Unravelling the structural and mechanistic basis of CRISPR-Cas systems.

Published on Jul 1, 2014in Nature Reviews Microbiology34.648
· DOI :10.1038/NRMICRO3279
John van der Oost61
Estimated H-index: 61
(WUR: Wageningen University and Research Centre),
J. van der Oost32
Estimated H-index: 32
+ 1 AuthorsBlake Wiedenheft33
Estimated H-index: 33
(MSU: Montana State University)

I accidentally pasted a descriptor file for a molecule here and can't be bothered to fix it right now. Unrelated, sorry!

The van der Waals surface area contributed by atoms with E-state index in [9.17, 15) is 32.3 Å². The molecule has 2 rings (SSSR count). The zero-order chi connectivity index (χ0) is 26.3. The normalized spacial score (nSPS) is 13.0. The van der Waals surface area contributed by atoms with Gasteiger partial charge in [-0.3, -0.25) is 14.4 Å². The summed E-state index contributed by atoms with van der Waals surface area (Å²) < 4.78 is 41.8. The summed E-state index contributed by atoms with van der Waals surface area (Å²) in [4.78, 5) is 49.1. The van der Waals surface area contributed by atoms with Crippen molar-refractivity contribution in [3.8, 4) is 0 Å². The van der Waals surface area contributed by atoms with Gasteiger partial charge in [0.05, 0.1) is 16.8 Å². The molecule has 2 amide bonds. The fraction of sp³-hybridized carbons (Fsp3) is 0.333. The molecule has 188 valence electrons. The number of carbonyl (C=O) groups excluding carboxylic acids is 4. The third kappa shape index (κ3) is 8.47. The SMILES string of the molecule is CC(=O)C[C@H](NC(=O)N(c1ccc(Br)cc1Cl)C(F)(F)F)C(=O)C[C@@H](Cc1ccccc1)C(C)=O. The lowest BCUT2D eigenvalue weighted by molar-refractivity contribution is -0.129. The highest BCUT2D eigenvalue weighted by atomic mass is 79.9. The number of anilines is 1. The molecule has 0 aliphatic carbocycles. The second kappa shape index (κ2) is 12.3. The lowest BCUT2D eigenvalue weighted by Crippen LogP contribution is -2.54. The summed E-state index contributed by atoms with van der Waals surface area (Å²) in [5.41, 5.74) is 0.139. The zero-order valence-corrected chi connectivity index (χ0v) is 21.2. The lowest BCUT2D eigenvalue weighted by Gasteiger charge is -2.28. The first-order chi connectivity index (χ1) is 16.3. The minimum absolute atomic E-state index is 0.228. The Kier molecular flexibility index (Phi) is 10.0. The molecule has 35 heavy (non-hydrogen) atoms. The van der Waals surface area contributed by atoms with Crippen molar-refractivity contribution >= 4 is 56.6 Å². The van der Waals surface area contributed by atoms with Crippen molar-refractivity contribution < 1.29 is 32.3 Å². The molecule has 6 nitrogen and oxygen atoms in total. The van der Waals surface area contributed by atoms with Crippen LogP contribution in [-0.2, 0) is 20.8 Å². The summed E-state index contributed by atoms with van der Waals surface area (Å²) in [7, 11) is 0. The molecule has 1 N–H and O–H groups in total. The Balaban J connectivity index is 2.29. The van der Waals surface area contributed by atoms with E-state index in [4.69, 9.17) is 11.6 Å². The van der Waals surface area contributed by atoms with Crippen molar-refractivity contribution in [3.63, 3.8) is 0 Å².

Bacteria and archaea have evolved sophisticated adaptive immune systems, known as CRISPR–Cas (clustered regularly interspaced short palindromic repeats–CRISPR-associated proteins) systems, which target and inactivate invading viruses and plasmids. Immunity is acquired by integrating short fragments of foreign DNA into CRISPR loci, and following transcription and processing of these loci, the CRISPR RNAs (crRNAs) guide the Cas proteins to complementary invading nucleic acid, which results in target interference. In this Review, we summarize the recent structural and biochemical insights that have been gained for the three major types of CRISPR–Cas systems, which together provide a detailed molecular understanding of the unique and conserved mechanisms of RNA-guided adaptive immunity in bacteria and archaea.
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